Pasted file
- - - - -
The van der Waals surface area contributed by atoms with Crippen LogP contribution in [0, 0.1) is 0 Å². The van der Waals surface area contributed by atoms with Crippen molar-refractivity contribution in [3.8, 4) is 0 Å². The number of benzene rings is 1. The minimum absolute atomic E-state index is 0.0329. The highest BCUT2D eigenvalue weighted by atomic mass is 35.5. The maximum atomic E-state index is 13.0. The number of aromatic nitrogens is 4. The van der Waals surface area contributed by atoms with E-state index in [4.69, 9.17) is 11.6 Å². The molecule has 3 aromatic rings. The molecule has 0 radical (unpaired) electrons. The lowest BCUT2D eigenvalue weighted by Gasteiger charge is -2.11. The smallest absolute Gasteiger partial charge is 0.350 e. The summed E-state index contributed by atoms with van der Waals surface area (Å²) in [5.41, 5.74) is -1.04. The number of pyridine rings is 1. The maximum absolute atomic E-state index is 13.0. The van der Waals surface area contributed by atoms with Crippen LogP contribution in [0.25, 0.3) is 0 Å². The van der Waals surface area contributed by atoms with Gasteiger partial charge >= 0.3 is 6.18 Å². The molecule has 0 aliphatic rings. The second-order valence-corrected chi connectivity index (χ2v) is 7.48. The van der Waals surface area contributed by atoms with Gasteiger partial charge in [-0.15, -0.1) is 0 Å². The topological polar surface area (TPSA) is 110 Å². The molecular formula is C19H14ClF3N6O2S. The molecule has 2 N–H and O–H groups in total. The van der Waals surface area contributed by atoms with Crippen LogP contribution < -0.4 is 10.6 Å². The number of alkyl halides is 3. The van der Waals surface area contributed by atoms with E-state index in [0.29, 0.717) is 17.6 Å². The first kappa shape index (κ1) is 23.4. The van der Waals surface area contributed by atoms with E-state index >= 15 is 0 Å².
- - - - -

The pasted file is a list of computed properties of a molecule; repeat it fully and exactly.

The van der Waals surface area contributed by atoms with Crippen LogP contribution in [0, 0.1) is 0 Å². The van der Waals surface area contributed by atoms with Crippen molar-refractivity contribution in [3.8, 4) is 0 Å². The number of benzene rings is 1. The minimum absolute atomic E-state index is 0.0329. The highest BCUT2D eigenvalue weighted by atomic mass is 35.5. The maximum atomic E-state index is 13.0. The number of aromatic nitrogens is 4. The van der Waals surface area contributed by atoms with E-state index in [4.69, 9.17) is 11.6 Å². The molecule has 3 aromatic rings. The molecule has 0 radical (unpaired) electrons. The lowest BCUT2D eigenvalue weighted by Gasteiger charge is -2.11. The smallest absolute Gasteiger partial charge is 0.350 e. The summed E-state index contributed by atoms with van der Waals surface area (Å²) in [5.41, 5.74) is -1.04. The number of pyridine rings is 1. The maximum absolute atomic E-state index is 13.0. The van der Waals surface area contributed by atoms with Crippen LogP contribution in [0.25, 0.3) is 0 Å². The van der Waals surface area contributed by atoms with Gasteiger partial charge >= 0.3 is 6.18 Å². The molecule has 0 aliphatic rings. The second-order valence-corrected chi connectivity index (χ2v) is 7.48. The van der Waals surface area contributed by atoms with Gasteiger partial charge in [-0.15, -0.1) is 0 Å². The topological polar surface area (TPSA) is 110 Å². The molecular formula is C19H14ClF3N6O2S. The molecule has 2 N–H and O–H groups in total. The van der Waals surface area contributed by atoms with Crippen LogP contribution < -0.4 is 10.6 Å². The number of alkyl halides is 3. The van der Waals surface area contributed by atoms with E-state index in [0.29, 0.717) is 17.6 Å². The first kappa shape index (κ1) is 23.4. The van der Waals surface area contributed by atoms with E-state index >= 15 is 0 Å².